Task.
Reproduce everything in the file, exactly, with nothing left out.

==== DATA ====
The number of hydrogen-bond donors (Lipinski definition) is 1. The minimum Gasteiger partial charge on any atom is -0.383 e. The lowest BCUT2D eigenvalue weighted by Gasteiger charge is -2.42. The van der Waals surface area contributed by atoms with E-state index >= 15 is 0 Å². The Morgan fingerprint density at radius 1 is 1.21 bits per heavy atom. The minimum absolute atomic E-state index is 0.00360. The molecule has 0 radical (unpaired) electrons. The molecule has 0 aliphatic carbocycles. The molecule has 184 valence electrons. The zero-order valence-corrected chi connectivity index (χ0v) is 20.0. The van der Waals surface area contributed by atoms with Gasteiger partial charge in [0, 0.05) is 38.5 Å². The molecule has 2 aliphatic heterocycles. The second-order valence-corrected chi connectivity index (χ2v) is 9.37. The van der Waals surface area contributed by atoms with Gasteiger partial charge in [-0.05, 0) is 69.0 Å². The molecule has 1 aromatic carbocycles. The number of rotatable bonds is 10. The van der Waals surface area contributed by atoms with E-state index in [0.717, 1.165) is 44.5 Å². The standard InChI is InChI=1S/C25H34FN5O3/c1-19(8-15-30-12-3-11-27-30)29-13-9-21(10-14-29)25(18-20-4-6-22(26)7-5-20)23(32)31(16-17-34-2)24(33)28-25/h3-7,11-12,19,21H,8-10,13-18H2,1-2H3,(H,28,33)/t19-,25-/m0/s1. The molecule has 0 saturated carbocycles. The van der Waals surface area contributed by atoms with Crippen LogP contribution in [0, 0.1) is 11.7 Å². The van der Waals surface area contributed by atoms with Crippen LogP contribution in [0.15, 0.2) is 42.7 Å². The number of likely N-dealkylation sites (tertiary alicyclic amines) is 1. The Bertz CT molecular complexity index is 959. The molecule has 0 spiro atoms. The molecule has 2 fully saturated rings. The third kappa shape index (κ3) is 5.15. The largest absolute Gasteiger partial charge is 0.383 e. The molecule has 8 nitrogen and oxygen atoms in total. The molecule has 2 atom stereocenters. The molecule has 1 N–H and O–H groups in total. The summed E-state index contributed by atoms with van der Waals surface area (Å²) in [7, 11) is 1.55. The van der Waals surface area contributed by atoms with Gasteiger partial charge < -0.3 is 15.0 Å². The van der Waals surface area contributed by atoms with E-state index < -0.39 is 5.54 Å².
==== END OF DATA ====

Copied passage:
The number of hydrogen-bond donors (Lipinski definition) is 1. The minimum Gasteiger partial charge on any atom is -0.383 e. The lowest BCUT2D eigenvalue weighted by Gasteiger charge is -2.42. The van der Waals surface area contributed by atoms with E-state index >= 15 is 0 Å². The Morgan fingerprint density at radius 1 is 1.21 bits per heavy atom. The minimum absolute atomic E-state index is 0.00360. The molecule has 0 radical (unpaired) electrons. The molecule has 0 aliphatic carbocycles. The molecule has 184 valence electrons. The zero-order valence-corrected chi connectivity index (χ0v) is 20.0. The van der Waals surface area contributed by atoms with Gasteiger partial charge in [0, 0.05) is 38.5 Å². The molecule has 2 aliphatic heterocycles. The second-order valence-corrected chi connectivity index (χ2v) is 9.37. The van der Waals surface area contributed by atoms with Gasteiger partial charge in [-0.05, 0) is 69.0 Å². The molecule has 1 aromatic carbocycles. The number of rotatable bonds is 10. The van der Waals surface area contributed by atoms with E-state index in [0.717, 1.165) is 44.5 Å². The standard InChI is InChI=1S/C25H34FN5O3/c1-19(8-15-30-12-3-11-27-30)29-13-9-21(10-14-29)25(18-20-4-6-22(26)7-5-20)23(32)31(16-17-34-2)24(33)28-25/h3-7,11-12,19,21H,8-10,13-18H2,1-2H3,(H,28,33)/t19-,25-/m0/s1. The molecule has 0 saturated carbocycles. The van der Waals surface area contributed by atoms with Crippen LogP contribution in [0, 0.1) is 11.7 Å². The van der Waals surface area contributed by atoms with Crippen LogP contribution in [0.15, 0.2) is 42.7 Å². The number of likely N-dealkylation sites (tertiary alicyclic amines) is 1. The Bertz CT molecular complexity index is 959. The molecule has 0 spiro atoms. The molecule has 2 fully saturated rings. The third kappa shape index (κ3) is 5.15. The largest absolute Gasteiger partial charge is 0.383 e. The molecule has 8 nitrogen and oxygen atoms in total. The molecule has 2 atom stereocenters. The molecule has 1 N–H and O–H groups in total. The summed E-state index contributed by atoms with van der Waals surface area (Å²) in [7, 11) is 1.55. The van der Waals surface area contributed by atoms with Gasteiger partial charge < -0.3 is 15.0 Å². The van der Waals surface area contributed by atoms with E-state index < -0.39 is 5.54 Å².